For example, a family that is designing a multipurpose media room with a budget of $10,000 might have the following items on their must-have priority list: a 42-inch flat-panel display ($2,500); an Xbox 360 console for the kids ($300); a 5.1 speaker system ($2,000); a receiver ($1,000); and the necessary A/V cables ($200), for a total of $6,000. While that may not seem like a lot of items, it's a huge start and can help you figure how much money is left over for other aspects of your theater, in this case, $4,000. You could allocate the family's leftover budget to the "would like to have" list, which might include: a media server that will aggregate CDs and media files ($1,000); a DVD player ($250); a nice but basic remote ($200); and a prefab acoustic treatment kit ($2,500), for a total of $3,950, leaving $50 in the budget. The "things to add to the theater down the line" list could include items like theater seating or custom plasma cabinetry with a motorized lift.
Eventually, when you get a rough idea of where you want to allocate your resources, you can go back over the budget and make compromises. In the previous example, the family forgot to add on some sort of rack to put the plasma on until they can afford their dream motorized plasma cabinetry. This might come, say, at the sacrifice of the Xbox. Remember, you can continually upgrade and add to your system as time goes on. Home theater is not a one-shot deal—that's why it's a hobby for a lot of people. A great resource when planning your budget is our own Home Theater Buyer's Guide, which breaks down almost every type of A/V component you could need by size, price, dimensions, and more.
In order for your system to be effective, you don't want anything less than a 32-inch diagonal screen and a 5.1 surround system. A good place to start planning your budget is the room itself. Determine along which wall your video display will go, then extrapolate from there the maximum size your screen can be at the viewing position. Once you figure out how big your screen can possibly be, everything will fall in to place. At that point, you can comparison shop for TVs, projectors, plasmas, or front-projection screens and find a good fit for your needs and your room.
After you determine the screen wall, you can determine how many speakers to put in your room. A 7.4 system is going to be more expensive, logically, than a 5.1 system and will also determine what kind of receiver, processor, and amp you need. Are the extra speakers and subwoofers something you feel are important? Consider the amount of people you want to be able to enjoy the room at once. If you have a dedicated space that seats eight, you might need four subwoofers for uniform bass. (See Dr. Floyd Toole's "The Case for Multiple Subwoofers," on page 128.) If that's something you value, it might be worth including in your budget and holding off on something that is less of a priority. If you know the amount of people you'd like to seat, you can determine how much you're willing to spend on comfortable theater seating or casual couches. It's a snowball effect. Once you get rolling, it's not as difficult as it might seem.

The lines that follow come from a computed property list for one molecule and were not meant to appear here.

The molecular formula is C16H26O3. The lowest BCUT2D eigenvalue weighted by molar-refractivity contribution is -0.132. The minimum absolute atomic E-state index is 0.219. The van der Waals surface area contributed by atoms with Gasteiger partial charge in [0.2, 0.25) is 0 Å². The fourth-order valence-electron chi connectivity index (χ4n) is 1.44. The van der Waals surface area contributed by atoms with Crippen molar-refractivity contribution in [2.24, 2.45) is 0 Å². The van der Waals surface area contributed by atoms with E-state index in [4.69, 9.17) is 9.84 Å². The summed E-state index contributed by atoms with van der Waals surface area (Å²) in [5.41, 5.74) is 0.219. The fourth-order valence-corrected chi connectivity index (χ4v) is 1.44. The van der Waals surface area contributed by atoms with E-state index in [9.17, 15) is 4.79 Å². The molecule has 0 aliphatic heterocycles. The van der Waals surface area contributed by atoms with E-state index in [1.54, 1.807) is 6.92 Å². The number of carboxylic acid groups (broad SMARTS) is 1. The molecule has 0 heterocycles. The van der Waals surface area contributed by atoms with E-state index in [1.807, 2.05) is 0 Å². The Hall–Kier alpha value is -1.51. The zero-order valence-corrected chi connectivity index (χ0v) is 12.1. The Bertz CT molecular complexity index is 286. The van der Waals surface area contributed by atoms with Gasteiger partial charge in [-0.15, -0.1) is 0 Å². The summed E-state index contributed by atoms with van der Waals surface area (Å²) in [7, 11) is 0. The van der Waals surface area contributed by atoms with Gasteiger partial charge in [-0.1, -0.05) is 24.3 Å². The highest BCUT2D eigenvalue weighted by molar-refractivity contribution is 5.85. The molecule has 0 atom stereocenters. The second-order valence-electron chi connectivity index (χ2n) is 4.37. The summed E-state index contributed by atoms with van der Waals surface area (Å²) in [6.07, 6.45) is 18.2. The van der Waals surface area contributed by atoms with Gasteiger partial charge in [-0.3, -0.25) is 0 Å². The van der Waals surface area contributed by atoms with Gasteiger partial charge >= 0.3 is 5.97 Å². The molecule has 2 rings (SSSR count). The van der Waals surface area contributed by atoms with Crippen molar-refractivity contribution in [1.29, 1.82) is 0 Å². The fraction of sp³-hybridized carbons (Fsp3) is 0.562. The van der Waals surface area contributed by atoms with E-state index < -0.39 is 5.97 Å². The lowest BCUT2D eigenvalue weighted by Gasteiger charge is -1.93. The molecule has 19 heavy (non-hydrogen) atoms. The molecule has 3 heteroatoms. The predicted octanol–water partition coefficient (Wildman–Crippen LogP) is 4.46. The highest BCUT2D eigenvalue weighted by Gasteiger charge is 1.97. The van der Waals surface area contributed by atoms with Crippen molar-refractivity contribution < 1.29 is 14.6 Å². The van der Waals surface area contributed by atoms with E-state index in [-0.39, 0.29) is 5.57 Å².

As we broach individual topics, such as video and audio, we'll break down budget even further, giving you several examples of budgets at different prices. Stay tuned next month. We're going to pick apart the family room of a traditional tract home to show you the good and bad aspects of various room constructs.
The following budget shows how I would allocate a $50,000 budget for my 12- by 15-foot room. In this case, I am not going to hire a custom installer, since I have some knowledge of how to assemble my own system. I will, however, hire a general contractor to help me build out the room and an electrical contractor to fix any electrical problems. I am interested in great audio, so I splurged there. You can use this budget as a guideline and scale it up or down in order to calculate your own budget.
Construction & Electrical: $6,120
5.2 Surround System $8,000
Surround Processor $4,000
Speaker Cable $1,000
DLP Projector $6,000
Video Processor $800
Video Cable $500
High-Def DVR $700
DVD Player/Recorder $1,000
Acoustic Room-Tuning Kit $2,600
Casual Seating Area $3,000
Automation & Lighting:
Control System $2,000
Lighting Fixtures $1,500
Power Conditioner $400
Video Calibration DVD $30
SPL Meter $50
Unanticipated Costs $1,000
Grand Total $50,000